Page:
Heating nuts can damage the polyunsaturated fats. However, these roasted and skinned hazelnuts taste amazing and OK for a special treat on occasion!
Roasting imparts a wonderful flavor that is so intense it can be diluted if you will, with another nut so that very few hazelnuts are needed to make a large flavor impact.
These roasted hazelnuts should also be soaked and dehydrated as you would soak and dehydrate any nut or seed (grain or legume) in order to make them more digestible. I prepare at least 1 pound, sometimes more, at a time and freeze the nuts for future use.
Hazelnuts are packed with heart healthy monounsaturated fats, as well as vitamins A, E and K. There are plenty of minerals such as calcium, magnesium, potassium and phosphorus.
Hazelnuts have a nice amount of fiber – also good for the heart. Like other nuts, hazelnuts aid in balancing blood sugar levels and have been studied in diabetic patients. The high levels of manganese help with this condition.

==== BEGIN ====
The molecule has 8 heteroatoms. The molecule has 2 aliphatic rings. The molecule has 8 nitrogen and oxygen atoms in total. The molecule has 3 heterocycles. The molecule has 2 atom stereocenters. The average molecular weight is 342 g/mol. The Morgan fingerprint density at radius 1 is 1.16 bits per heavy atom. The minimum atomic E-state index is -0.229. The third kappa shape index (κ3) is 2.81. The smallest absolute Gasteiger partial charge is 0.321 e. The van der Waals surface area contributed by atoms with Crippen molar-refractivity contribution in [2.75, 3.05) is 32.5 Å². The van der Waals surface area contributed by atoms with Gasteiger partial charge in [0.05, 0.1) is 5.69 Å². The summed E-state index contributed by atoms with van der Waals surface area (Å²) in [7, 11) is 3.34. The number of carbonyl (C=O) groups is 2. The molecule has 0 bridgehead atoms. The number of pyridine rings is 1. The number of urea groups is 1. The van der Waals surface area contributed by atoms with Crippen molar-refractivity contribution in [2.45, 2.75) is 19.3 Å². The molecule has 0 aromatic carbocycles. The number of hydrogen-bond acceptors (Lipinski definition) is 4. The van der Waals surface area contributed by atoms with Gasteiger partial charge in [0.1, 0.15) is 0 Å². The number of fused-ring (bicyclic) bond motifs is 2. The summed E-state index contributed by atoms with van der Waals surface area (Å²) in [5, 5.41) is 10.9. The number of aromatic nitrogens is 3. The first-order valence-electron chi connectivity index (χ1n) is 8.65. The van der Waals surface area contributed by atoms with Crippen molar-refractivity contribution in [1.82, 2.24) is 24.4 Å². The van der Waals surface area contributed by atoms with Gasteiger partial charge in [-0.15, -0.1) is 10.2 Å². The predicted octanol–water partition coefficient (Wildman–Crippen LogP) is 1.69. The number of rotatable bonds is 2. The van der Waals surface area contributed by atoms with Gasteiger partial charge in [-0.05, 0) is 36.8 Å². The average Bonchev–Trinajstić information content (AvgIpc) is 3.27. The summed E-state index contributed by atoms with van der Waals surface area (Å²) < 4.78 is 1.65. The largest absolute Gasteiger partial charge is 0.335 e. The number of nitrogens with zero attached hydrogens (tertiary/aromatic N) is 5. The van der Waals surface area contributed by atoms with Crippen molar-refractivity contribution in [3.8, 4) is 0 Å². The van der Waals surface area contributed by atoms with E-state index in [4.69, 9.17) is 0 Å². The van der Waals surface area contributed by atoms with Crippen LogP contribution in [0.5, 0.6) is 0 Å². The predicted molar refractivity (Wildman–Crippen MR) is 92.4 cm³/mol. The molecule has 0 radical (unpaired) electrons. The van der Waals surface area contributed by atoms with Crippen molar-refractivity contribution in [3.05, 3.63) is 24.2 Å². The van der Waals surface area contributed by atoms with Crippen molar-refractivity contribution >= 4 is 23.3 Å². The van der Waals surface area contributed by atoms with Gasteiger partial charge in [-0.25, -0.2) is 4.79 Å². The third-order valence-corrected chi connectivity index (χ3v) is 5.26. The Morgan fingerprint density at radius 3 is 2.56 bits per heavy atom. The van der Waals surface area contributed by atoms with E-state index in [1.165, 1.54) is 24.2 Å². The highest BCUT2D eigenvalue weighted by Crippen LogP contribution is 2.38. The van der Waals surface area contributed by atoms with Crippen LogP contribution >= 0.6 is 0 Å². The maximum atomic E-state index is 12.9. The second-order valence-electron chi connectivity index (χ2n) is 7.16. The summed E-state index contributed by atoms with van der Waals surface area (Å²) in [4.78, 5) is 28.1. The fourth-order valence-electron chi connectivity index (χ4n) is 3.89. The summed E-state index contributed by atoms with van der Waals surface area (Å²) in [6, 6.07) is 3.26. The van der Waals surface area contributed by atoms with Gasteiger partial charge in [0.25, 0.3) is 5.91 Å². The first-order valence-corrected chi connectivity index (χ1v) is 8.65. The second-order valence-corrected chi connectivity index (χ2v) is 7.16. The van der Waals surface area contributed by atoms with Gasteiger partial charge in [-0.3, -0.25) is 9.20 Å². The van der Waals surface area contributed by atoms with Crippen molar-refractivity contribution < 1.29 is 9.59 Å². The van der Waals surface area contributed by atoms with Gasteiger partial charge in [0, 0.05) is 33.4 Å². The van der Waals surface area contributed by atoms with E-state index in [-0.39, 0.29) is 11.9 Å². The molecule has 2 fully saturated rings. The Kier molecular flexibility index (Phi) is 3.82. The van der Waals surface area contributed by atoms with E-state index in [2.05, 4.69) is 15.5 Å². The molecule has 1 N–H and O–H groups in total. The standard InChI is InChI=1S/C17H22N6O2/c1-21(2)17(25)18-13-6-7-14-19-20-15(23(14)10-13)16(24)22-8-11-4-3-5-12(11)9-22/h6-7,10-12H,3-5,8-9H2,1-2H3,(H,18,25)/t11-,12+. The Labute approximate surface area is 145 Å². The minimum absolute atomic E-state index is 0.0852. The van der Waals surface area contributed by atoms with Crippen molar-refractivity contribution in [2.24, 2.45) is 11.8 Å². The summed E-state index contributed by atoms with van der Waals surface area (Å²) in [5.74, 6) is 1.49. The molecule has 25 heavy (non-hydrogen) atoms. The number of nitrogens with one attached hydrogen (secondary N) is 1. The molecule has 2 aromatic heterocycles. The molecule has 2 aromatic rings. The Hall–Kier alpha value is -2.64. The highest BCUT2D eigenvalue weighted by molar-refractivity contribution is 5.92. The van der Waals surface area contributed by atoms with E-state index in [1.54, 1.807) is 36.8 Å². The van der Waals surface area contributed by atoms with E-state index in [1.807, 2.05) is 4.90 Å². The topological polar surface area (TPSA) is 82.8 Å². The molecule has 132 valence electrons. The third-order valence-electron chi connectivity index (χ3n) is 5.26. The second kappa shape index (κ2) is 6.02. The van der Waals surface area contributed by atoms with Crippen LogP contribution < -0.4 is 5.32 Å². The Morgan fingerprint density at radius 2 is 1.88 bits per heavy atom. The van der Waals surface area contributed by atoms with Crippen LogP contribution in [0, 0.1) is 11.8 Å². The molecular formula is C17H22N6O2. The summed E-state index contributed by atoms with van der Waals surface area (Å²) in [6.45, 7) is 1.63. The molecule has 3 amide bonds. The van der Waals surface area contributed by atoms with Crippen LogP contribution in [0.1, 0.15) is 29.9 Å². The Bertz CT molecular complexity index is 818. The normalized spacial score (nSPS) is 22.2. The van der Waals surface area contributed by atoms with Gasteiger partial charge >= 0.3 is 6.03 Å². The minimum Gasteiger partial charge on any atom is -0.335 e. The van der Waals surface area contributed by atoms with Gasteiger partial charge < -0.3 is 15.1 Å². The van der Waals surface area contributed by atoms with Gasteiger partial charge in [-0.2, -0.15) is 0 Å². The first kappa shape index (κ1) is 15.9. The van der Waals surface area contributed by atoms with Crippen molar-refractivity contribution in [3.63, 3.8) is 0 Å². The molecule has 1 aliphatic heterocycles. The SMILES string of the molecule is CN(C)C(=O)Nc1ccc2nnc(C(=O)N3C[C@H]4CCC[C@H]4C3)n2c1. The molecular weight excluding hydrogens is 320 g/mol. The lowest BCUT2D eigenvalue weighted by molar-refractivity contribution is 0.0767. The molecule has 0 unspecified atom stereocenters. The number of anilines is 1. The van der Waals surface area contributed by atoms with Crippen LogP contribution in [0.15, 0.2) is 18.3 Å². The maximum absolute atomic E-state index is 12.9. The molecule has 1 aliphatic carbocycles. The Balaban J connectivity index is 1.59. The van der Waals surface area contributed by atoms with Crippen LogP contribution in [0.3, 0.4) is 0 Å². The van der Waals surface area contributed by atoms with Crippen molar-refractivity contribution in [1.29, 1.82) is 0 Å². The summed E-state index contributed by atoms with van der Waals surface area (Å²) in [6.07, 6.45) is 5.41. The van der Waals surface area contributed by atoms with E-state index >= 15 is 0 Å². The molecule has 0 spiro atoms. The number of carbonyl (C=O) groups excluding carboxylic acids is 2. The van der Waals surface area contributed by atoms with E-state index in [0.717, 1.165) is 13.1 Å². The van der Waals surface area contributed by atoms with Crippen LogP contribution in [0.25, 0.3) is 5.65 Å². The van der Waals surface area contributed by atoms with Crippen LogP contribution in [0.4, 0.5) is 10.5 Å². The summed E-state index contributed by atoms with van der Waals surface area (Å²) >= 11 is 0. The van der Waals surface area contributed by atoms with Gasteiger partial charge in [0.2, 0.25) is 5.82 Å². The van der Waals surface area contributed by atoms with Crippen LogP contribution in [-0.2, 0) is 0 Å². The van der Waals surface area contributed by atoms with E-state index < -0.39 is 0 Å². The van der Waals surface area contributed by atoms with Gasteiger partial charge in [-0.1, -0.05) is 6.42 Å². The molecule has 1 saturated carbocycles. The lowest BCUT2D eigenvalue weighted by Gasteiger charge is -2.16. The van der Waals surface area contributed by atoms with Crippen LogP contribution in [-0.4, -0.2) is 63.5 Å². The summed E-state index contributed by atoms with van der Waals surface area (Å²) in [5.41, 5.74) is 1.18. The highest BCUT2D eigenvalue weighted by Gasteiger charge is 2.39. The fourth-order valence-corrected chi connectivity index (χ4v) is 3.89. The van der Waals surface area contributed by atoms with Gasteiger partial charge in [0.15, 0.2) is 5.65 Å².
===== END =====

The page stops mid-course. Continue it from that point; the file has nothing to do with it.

Due to the high amounts of vitamin E, manganese, thiamine and folate, hazelnuts are considered and have been studied as a food that is neuroprotective.
As with all nuts, seeds, grains and legumes, preparing them properly to get rid of the anti-nutrients is key.
I have a freezer full of all different types of nuts that have been soaked and dehydrated. It makes me feel prepared for anything and when I see a recipe that requires a certain type of nut, I am ready!
Of course, you can purchase already shelled, raw hazelnuts so you do not have the added burden of breaking shells. From these raw nuts, you would first soak and dehydrate them and then go on to roast them.
You can freeze the soaked and dehydrated nuts before or after roasting – that is up to you. Since this is rather labor intensive, I would make a pound or two at a time and freeze the extras.Print
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